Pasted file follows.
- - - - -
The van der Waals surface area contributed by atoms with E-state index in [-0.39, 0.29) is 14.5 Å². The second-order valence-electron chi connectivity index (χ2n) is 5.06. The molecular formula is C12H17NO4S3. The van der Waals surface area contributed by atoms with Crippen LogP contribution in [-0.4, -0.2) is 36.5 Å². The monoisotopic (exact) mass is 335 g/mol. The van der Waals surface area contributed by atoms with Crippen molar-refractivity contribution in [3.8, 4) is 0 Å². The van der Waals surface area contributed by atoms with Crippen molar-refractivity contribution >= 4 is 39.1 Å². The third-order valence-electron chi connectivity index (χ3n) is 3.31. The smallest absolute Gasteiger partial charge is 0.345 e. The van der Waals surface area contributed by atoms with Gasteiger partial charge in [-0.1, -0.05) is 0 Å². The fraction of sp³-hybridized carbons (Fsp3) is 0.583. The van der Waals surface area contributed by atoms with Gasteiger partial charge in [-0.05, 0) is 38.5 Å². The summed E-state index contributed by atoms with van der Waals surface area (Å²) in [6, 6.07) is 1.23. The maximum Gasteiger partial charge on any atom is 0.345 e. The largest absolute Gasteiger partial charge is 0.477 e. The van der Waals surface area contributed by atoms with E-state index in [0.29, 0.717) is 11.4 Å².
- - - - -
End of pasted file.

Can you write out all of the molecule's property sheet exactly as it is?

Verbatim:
The van der Waals surface area contributed by atoms with E-state index in [-0.39, 0.29) is 14.5 Å². The second-order valence-electron chi connectivity index (χ2n) is 5.06. The molecular formula is C12H17NO4S3. The van der Waals surface area contributed by atoms with Crippen LogP contribution in [-0.4, -0.2) is 36.5 Å². The monoisotopic (exact) mass is 335 g/mol. The van der Waals surface area contributed by atoms with Crippen molar-refractivity contribution in [3.8, 4) is 0 Å². The van der Waals surface area contributed by atoms with Crippen molar-refractivity contribution >= 4 is 39.1 Å². The third-order valence-electron chi connectivity index (χ3n) is 3.31. The smallest absolute Gasteiger partial charge is 0.345 e. The van der Waals surface area contributed by atoms with Gasteiger partial charge in [-0.1, -0.05) is 0 Å². The fraction of sp³-hybridized carbons (Fsp3) is 0.583. The van der Waals surface area contributed by atoms with Gasteiger partial charge in [-0.05, 0) is 38.5 Å². The summed E-state index contributed by atoms with van der Waals surface area (Å²) in [6, 6.07) is 1.23. The maximum Gasteiger partial charge on any atom is 0.345 e. The largest absolute Gasteiger partial charge is 0.477 e. The van der Waals surface area contributed by atoms with E-state index in [0.29, 0.717) is 11.4 Å².